Honoring the Memory of Miryam Brand
Miryam Brand was a Holocaust survivor and a dedicated volunteer of the Mizel Museum who devoted much of her passion and energy to education. In her memory, her family has provided the Mizel Museum with funding for the The Miryam Brand Holocaust Film Project, an annual program that educates middle and high school students about the history of the Holocaust, and provides programs to contextualize it in their lives locally and globally. Each year we feature a film and speakers to engage and inspire audiences.
For information and to inquire how you and your students can attend the 2013 program, email Deanne Kapnik or call 303-749-5019.
January 2008 – Alexandra Zapruder is the author of Salvaged Pages: Young Writers’ Diaries of the Holocaust. The book is a compilation of 60 diaries of children who had survived the Holocaust. MTV made a documentary film called I’m Still Here: Real diaries of Young People Who Lived During the Holocaust based on her book. Through the generosity of the Brand Family, we were able to bring Alexandra and the film to an audience of over 1600 middle and high school students, as well as to the Auraria Campus for 300 college students and community members.
January 2009 – Children of Chabannesis an Emmy Award winning film produced and directed by Lisa Gossels. In this film, Lisa explores the touching story of the lives of unsung heroes of Chabannes, France, a town that saved over 400 people during World War II. Among the survivors were her father and uncle. Their incredible heroism and humanity inspired Lisa to pay tribute to them. Ms. Gossels spoke to more than 1,000 middle and high school students from 18 different schools and 200 college students from Community College, where we partnered with the Activities Office to present this evening program to students and community members.
January 2010 – Douglas Green and two students from his Carlsbad High Holocaust film project came to Colorado to speak to students about their experience in making the film, We Must Remember. Twenty-two hundred students gathered for two presentations for this program at Hinkley High School in Aurora. The students captivated their audience with their sharing of the experience of making the film, traveling to Dachau and Auschwitz and the United States Holocaust Museum in Washington, DC, as well as the profound impact meeting and interviewing local survivors made on their perception of the use of language in relationships. The Mizel Museum partnered with the Holocaust Awareness Institute of the University of Denver to present an adult program.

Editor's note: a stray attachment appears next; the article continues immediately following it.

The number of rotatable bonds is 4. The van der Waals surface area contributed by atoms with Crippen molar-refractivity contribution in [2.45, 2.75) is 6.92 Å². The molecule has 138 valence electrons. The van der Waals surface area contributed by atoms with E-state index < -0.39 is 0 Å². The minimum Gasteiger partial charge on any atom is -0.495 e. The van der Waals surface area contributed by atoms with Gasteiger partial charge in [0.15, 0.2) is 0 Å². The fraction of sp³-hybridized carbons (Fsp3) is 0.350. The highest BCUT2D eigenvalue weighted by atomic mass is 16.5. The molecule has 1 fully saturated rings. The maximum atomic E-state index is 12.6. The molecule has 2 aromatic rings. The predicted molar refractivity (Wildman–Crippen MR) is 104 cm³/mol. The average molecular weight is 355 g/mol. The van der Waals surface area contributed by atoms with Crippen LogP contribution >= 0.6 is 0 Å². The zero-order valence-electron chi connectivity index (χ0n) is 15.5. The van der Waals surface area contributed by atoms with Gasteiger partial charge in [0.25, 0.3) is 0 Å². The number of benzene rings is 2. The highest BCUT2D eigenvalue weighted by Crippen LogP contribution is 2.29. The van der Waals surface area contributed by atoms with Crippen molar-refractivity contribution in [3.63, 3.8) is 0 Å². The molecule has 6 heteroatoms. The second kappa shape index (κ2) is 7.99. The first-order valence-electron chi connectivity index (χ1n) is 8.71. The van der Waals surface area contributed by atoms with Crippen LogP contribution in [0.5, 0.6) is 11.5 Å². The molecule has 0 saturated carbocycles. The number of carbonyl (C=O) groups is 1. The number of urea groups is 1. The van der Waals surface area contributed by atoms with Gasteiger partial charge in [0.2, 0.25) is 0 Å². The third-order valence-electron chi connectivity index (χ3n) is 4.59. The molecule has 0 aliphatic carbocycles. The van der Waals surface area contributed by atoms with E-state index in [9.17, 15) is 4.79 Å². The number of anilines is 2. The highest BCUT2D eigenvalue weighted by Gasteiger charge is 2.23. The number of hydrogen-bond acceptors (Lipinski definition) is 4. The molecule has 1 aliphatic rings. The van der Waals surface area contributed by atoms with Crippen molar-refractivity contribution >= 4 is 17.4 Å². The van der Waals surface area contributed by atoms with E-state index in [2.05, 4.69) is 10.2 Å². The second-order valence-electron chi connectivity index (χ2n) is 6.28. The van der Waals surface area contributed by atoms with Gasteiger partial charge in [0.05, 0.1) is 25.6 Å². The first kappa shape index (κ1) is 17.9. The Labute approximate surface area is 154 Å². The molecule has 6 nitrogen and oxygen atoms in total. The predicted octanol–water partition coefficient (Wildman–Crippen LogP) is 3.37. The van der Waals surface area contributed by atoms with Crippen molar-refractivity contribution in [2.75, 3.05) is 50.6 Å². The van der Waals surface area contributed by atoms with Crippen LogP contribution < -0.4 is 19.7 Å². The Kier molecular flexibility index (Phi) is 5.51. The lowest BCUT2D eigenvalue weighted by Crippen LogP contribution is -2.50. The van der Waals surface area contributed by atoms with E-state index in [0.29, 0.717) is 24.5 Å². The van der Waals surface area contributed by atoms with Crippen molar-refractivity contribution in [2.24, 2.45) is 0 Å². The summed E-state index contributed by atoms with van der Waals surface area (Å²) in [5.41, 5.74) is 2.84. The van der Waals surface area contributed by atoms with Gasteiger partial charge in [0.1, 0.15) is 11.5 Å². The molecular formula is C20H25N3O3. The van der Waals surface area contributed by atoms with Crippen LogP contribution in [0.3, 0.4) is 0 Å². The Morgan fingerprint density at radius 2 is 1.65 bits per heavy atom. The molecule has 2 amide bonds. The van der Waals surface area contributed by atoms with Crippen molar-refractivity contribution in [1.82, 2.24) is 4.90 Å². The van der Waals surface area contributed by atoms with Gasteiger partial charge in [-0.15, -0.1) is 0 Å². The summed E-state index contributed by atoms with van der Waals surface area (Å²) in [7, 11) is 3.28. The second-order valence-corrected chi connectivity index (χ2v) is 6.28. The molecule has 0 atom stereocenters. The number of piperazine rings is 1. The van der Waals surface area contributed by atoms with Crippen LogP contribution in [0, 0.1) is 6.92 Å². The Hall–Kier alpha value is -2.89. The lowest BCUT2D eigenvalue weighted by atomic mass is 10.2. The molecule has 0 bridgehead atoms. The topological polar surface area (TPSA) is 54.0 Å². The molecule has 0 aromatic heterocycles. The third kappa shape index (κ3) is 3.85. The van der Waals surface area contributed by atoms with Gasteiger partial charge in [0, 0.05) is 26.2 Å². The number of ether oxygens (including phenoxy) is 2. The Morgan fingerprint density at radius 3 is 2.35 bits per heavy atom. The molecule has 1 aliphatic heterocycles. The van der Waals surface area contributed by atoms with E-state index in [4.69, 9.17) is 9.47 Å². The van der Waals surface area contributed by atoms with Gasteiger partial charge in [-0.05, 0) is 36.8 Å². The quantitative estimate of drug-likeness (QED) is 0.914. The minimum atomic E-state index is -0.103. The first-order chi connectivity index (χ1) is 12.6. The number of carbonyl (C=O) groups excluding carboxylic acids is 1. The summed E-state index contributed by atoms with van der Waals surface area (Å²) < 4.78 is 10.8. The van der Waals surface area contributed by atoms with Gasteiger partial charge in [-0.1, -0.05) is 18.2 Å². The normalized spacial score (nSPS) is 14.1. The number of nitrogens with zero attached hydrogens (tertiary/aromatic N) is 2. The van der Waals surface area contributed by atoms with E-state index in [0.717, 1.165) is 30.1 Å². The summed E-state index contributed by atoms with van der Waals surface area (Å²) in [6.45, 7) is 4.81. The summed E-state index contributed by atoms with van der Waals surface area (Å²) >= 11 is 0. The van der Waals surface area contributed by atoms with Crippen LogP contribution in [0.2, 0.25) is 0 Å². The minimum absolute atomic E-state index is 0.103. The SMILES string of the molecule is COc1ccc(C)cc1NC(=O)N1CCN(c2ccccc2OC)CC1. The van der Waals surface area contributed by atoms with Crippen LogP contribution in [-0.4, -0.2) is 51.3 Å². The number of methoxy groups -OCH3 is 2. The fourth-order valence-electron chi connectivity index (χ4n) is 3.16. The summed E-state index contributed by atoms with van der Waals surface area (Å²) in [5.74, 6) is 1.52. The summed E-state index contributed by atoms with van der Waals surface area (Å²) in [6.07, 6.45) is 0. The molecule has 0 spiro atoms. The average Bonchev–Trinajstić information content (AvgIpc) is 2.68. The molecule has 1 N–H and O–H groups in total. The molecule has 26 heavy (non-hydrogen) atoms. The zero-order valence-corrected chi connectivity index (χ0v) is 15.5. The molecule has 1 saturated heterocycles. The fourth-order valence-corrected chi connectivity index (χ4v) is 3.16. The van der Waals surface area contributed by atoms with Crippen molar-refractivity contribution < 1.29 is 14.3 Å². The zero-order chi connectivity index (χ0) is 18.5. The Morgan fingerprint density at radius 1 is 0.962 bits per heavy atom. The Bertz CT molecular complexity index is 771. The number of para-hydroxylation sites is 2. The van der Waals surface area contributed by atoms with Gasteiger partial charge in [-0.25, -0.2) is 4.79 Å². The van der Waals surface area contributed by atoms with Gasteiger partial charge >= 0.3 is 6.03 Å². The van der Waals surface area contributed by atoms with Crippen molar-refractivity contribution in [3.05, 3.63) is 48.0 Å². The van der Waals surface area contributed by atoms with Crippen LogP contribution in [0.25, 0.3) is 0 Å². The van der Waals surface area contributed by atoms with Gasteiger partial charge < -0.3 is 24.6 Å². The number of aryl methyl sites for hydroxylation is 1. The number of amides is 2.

November 2010 – The Denver Film Society approached us to partner in bringing Lukas Pribyl, a brilliant Czech film-maker who spent ten years making his four-part series, Forgotten Transports to the Denver Film Festival, where the Mizel Museum partnered in the public screening of all of his films, as well as to 1200 middle and high school students from across the metro area. The Mizel Museum contracted with Facing History and Ourselves to present a workshop to teachers bringing their students to this program.
November 2011 – The Mizel Museum’s Community Narratives Project, Generations: Survivor Stories was the cornerstone of this year’s program. Two weeks before the student program, participating teachers were invited to a workshop presented by Facing History and Ourselves to help expand and deepen students’ experience of the program. At the student program, Fran Sterling set the geographic and historic context for each story, and the brief digital stories of five Holocaust survivors were screened. The screening was followed by a facilitated question and answer session with the five “storytellers.”
On October 17, 18, and 19, 2012, Douglas Green returned with two new students from Carlsbad High in California to speak about their experience in learning about the Holocaust through the film We Must Remember, and the impact it has made in the way they perceive language and relationships. The 75-minute program included a screening of the film and question and answer with the students and Green. Now in its sixth year, Mizel Museum will “hit the road” with the Miryam Brand Holocaust Education Film Project in order to reach even more students. The program will be hosted by schools around the Denver metro area. We are also working with Regis University and The Denver Film Society to make the program accessible to adults.